No free lunch – call for end to drug firms’ gifts

I see the BBC are running this story today:

Medical experts are calling for drug industry representatives to stop giving gifts to doctors, the BBC has learned.

The report was created by a working party led by the Royal College of Physicians and including members of leading pharmaceutical companies.

The report says the measure would do much to rebalance the relationship between medicine and industry.

The UK regulator, the GMC, says gifts must not be accepted which could be seen to affect clinicians’ judgement.

The industry’s current code of practice allows drug companies to give small promotional gifts that are relevant to doctors’ work, such as pens or surgical gloves.

The report is to be published this Wednesday (4 Feb), but from what I’ve read in the BBC article it may have missed the point. Rather than examine the tiny tip of the iceberg, we should be much more concerned with the massive amount of activity that is hidden beneath the surface.

Maybe I should let a Doctor explain what I mean. Dr Des Spence is the UK spokesman for No Free Lunch which is an international group of health professionals with members around the world which is concerned with exposing drug marketing techniques used by pharma companies.

This is from the website No Free Lunch:

In the UK almost all doctors work for the NHS. Most doctors are state educated and are supported through university by the taxpayer. Most doctors are high earners with salaries of £80,000 plus. Doctors also enjoy full employment and a generous pension scheme. Doctors are the most trusted of all the professions and enjoy a high social status. Should doctors be indebted to the state and the NHS for all these privileges?

Most doctors are hard working,decent people seeking only to serve their communities. The public need to understand, however, that in general terms doctors are only a cross section of society sharing all the strengths and weaknesses of humanity. They are not different.

Doctors enjoy widespread hospitality from pharmaceutical companies. This is not just a few pens. Many doctors have lunch provided on a daily basis, attend meals in expensive restaurants, visits luxury hotels and many are flown to international destinations. NHS doctors can receive many thousands of pounds working for companies but these payments are not disclosed. All this hospitality and money directly effects the medications that you are prescribed. Vioxx and Seroxat were both promoted by these methods. No other public servants would be allowed such payments or hospitality. Do you think that all such contacts and payments should be disclosed to you the patients? We do.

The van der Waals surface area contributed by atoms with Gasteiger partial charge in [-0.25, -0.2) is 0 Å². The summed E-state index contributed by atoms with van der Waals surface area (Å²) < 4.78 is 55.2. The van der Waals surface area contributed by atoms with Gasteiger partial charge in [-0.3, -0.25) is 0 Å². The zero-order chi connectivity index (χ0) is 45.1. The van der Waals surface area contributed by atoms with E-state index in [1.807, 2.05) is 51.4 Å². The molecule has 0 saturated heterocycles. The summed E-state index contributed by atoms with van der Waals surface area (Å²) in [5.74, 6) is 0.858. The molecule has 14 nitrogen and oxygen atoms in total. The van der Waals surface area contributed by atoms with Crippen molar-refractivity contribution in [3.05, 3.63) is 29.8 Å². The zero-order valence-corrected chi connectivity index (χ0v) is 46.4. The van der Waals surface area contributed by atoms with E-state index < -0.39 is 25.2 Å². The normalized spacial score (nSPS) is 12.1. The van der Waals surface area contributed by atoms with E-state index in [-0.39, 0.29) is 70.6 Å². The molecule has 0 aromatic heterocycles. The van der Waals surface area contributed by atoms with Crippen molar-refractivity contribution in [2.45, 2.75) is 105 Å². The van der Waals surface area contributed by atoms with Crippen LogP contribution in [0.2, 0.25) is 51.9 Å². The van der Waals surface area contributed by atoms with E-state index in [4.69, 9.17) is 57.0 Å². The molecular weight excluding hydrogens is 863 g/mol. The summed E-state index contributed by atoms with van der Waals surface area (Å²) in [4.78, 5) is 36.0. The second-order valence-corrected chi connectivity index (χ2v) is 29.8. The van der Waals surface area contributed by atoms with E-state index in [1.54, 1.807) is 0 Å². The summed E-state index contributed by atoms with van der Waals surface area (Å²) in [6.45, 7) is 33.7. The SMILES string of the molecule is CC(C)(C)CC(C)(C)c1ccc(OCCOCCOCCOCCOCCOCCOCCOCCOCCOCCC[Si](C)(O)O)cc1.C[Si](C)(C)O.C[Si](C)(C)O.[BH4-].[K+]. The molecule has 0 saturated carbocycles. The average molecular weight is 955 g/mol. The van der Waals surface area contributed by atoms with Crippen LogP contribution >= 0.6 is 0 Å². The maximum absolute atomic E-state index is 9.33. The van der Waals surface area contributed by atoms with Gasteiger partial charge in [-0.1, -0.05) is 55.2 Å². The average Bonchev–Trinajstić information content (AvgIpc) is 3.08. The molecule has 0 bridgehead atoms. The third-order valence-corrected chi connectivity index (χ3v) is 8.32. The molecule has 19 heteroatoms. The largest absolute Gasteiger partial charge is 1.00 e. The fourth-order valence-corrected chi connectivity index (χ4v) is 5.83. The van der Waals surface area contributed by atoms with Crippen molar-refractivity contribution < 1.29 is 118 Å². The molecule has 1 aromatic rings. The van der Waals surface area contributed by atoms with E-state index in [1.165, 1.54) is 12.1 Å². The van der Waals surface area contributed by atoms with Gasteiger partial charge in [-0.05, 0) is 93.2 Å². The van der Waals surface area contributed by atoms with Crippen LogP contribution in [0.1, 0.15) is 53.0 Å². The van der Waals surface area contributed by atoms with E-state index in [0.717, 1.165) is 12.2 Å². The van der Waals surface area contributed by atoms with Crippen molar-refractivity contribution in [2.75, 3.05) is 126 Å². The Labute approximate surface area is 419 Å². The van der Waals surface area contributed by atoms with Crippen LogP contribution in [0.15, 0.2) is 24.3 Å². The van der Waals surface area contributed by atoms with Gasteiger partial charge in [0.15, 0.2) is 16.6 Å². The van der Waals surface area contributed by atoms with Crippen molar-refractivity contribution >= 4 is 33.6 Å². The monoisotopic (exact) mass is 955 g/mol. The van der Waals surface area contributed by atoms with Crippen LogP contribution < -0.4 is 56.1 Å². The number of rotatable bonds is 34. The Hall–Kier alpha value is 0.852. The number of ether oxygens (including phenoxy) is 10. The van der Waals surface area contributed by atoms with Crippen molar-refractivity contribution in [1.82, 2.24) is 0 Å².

Consider these facts:

  • The pharmaceutical industry spends billions on marketing its drugs. In the USA more money was spent promoting a single medication than was spent selling Budweiser. In the UK billions are spent on promotion.
  • The pharmaceutical industry has close links with the top medical experts many of whom receive direct large financial payments. These payments are not declared to other doctors and certainly not to patients
  • About 80% of new medications are not in fact new but merely a rehash of old medications. Millions die in the developing world but little research is done because the profits are in the developed world.
  • Pharma Companies use GPs to conduct research. Some GP practices are making tens of thousands of pounds every year through this work. These payments are undisclosed to patients. This research is done on NHS premises and often during normal office hours.
  • Many top specialists are flown first class around the world to attend international meetings. These meeting are “educational” but may be set in the most exotic locations like Brazil, the USA etc. These are all expenses paid – that’s hotel, drinks, the whole bunna! Is this education or promotion? You decide.
  • GPs are paid for giving feedback to marketing companies. This can be in the form of cash (literally in envelopes). £50 for 10 minutes “work”.